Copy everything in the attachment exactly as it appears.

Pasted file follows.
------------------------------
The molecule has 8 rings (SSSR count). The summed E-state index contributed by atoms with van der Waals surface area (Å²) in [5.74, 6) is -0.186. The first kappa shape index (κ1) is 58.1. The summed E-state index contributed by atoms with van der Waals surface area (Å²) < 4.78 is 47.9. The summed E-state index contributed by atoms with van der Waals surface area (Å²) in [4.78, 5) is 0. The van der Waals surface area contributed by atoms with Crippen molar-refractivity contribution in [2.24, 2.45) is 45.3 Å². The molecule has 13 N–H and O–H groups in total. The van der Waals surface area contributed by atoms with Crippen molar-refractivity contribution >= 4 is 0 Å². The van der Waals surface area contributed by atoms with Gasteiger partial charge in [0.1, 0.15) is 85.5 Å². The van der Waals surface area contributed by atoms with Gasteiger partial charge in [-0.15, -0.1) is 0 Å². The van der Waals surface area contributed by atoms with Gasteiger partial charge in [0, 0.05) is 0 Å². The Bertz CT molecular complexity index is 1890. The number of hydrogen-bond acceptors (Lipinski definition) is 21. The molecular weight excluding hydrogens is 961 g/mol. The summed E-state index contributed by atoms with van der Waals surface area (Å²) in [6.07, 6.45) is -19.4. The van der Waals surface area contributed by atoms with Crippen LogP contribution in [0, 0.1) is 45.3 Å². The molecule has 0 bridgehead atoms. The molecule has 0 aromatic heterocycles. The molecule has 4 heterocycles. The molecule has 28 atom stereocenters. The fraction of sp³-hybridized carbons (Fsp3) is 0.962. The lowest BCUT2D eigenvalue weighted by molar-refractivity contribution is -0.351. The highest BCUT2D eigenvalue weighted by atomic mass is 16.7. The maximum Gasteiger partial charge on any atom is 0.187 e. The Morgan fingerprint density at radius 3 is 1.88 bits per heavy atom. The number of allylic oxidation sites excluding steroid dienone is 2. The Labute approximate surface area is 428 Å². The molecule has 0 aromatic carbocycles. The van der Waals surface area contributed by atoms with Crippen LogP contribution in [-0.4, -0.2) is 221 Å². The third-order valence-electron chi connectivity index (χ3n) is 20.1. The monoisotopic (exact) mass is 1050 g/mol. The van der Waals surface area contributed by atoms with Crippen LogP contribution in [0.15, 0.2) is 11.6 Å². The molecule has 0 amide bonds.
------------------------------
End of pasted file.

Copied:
The molecule has 8 rings (SSSR count). The summed E-state index contributed by atoms with van der Waals surface area (Å²) in [5.74, 6) is -0.186. The first kappa shape index (κ1) is 58.1. The summed E-state index contributed by atoms with van der Waals surface area (Å²) < 4.78 is 47.9. The summed E-state index contributed by atoms with van der Waals surface area (Å²) in [4.78, 5) is 0. The van der Waals surface area contributed by atoms with Crippen molar-refractivity contribution in [2.24, 2.45) is 45.3 Å². The molecule has 13 N–H and O–H groups in total. The van der Waals surface area contributed by atoms with Crippen molar-refractivity contribution >= 4 is 0 Å². The van der Waals surface area contributed by atoms with Gasteiger partial charge in [0.1, 0.15) is 85.5 Å². The van der Waals surface area contributed by atoms with Gasteiger partial charge in [-0.15, -0.1) is 0 Å². The van der Waals surface area contributed by atoms with Gasteiger partial charge in [0, 0.05) is 0 Å². The Bertz CT molecular complexity index is 1890. The number of hydrogen-bond acceptors (Lipinski definition) is 21. The molecular weight excluding hydrogens is 961 g/mol. The summed E-state index contributed by atoms with van der Waals surface area (Å²) in [6.07, 6.45) is -19.4. The van der Waals surface area contributed by atoms with Crippen LogP contribution in [0, 0.1) is 45.3 Å². The molecule has 0 bridgehead atoms. The molecule has 0 aromatic heterocycles. The molecule has 4 heterocycles. The molecule has 28 atom stereocenters. The fraction of sp³-hybridized carbons (Fsp3) is 0.962. The lowest BCUT2D eigenvalue weighted by molar-refractivity contribution is -0.351. The highest BCUT2D eigenvalue weighted by atomic mass is 16.7. The maximum Gasteiger partial charge on any atom is 0.187 e. The Morgan fingerprint density at radius 3 is 1.88 bits per heavy atom. The number of allylic oxidation sites excluding steroid dienone is 2. The Labute approximate surface area is 428 Å². The molecule has 0 aromatic carbocycles. The van der Waals surface area contributed by atoms with Crippen LogP contribution in [-0.4, -0.2) is 221 Å². The third-order valence-electron chi connectivity index (χ3n) is 20.1. The monoisotopic (exact) mass is 1050 g/mol. The van der Waals surface area contributed by atoms with Crippen LogP contribution in [0.15, 0.2) is 11.6 Å². The molecule has 0 amide bonds.